Iranian actors previously used hacktivist-style information disclosure tactics in a 2014-2015 breach of the Saudi Ministry of Foreign Affairs (MOFA). The Iranian cyber espionage Operation Cleaver released tens of thousands of MOFA diplomatic communications and email messages to WikiLeaks. The most significant revelation from these messages was not about Saudi foreign relations; instead, it was a MOFA incident response report attributing the breach to Operation Cleaver. The actors, nonetheless, released this data to WikiLeaks under the cover of the so-called “Yemen Cyber Army” (YCA). Iranian actors occasionally conduct disruptive or high-profile cyberattacks under the rubric of fake hacktivist entities, which they create as cover mechanisms to provide the Iranian government with plausible deniability.
In this case, the use of the YCA as a cover mechanism suggested that the attack was retaliation for Saudi involvement in the Yemeni civil war, which had become a regional proxy war between Iran and Saudi Arabia. It would generally be inadvisable for a government to claim direct responsibility for a cyberattack on a foreign government and the disclosure of its diplomatic secrets due to the potential repercussions. The WikiLeaks disclosure of the incident report attributing the breach to Operation Cleaver may have provided another indirect way for Iran to signal to Saudi Arabia that it was responsible for the attack without claiming direct responsibility. Retaliatory attacks carry a more powerful message if the target understands who is targeting them and why.
YCA Logo. Image Source: Twitter
The types of fake hacktivist entities behind which Iranian actors have hidden in the past, most of which appear to be Middle Eastern, would probably not be useful for attempts to influence the US election. In fact, their use for such purposes might be counterproductive. The Iranian actors are likely aware of these factors and might therefore create fake profiles to disseminate disinformation campaigns or simply leak the information to organizations, such as WikiLeaks.
DDoS and Destructive Malware
The history of DDoS and destructive malware attacks by Iranian actors raises the more alarming prospect of such attacks on election infrastructure or other related targets. It has been more than seven years since the end of #OpAbabil, the unusually long and powerful DDoS campaign that Iranian actors waged against the websites of US banks under the rubric of the so-called Izz al-Din al-Qassam Cyber Fighters in 2012-2013.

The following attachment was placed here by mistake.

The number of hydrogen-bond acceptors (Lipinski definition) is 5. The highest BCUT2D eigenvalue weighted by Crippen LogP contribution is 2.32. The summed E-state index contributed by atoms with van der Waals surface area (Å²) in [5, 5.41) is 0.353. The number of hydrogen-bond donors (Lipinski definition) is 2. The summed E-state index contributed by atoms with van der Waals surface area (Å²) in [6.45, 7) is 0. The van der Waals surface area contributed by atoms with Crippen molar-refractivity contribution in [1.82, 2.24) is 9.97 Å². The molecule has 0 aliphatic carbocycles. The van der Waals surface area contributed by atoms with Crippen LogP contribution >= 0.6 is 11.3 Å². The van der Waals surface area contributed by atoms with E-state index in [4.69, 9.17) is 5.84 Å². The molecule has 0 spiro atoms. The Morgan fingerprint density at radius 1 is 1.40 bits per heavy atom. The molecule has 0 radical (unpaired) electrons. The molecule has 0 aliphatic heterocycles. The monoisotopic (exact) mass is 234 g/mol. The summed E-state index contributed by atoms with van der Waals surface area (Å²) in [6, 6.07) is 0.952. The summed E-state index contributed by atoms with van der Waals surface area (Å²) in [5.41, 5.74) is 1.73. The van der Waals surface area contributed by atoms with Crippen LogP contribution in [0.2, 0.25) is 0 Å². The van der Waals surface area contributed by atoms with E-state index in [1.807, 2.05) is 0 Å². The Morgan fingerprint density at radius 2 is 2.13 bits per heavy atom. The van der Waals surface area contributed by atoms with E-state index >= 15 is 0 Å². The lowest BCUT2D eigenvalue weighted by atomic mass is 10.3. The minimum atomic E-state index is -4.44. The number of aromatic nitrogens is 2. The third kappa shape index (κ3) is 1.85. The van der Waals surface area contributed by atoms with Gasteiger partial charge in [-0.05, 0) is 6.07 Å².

The targeting and the tactics of this campaign were precise in their retaliation for the removal of Iranian banks from the SWIFT interbank communication system due to sanctions against Iran for its nuclear program. DDoS has not been a major feature of subsequent Iranian attacks since the end of #OpAbabil. Enterprises and government agencies need to be aware that Iran’s DDoS capabilities still exist and that there is limited capacity to stop widespread DDoS attacks due to inherent weaknesses in internet transit protocols.
In contrast, destructive malware has remained a feature of Iranian attacks since the original 2012 Shamoon wiper attacks on the national oil and gas companies of Saudi Arabia and Qatar, under the hacktivist rubric of the so-called Cutting Sword of Justice group. Subsequent Iranian wiper attacks have typically targeted Saudi Arabia and the oil and gas industry, particularly in the broader Persian Gulf region. This specific combination of targeting and tactics likely reflects a desire to retaliate for the Flame wiper attacks on the Iranian Oil Ministry, as well as competition with Saudi Arabia and other Persian Gulf states in fossil fuel markets. Iran believes that these countries have used sanctions against Iran as an opportunity to usurp its oil and gas market share. Enterprises and government agencies need to be aware of Iranian capabilities to do significant damage to their operations and develop plans in case of escalation.
Conclusion and Recommendations
Enterprises and government agencies need to be aware of the strategic cyber threats emanating from nation-state actors. Iran has strong motives to interfere with the US presidential election. In the wake of the FBI’s claim that Iranian threat actors were behind a series of threatening emails sent to Florida voters, the severity of the threat is clear. While a high-profile cyberattack against US agencies or enterprises has not yet occurred, organizations must be prepared in the event that state-sponsored Iranian threat actors strike in the coming weeks.
Cyber Threat Intelligence (CTI) can provide visibility beyond an organization’s security perimeter, proactively identifying and validating threats as they emerge across the clear, deep, and dark web. IntSights’ advanced platform and expert threat researchers work in concert to constantly monitor these types of threats. To learn more about how CTI enables security teams to stay one step ahead of threat actors, get a free, customized intelligence report based on your organization’s digital assets.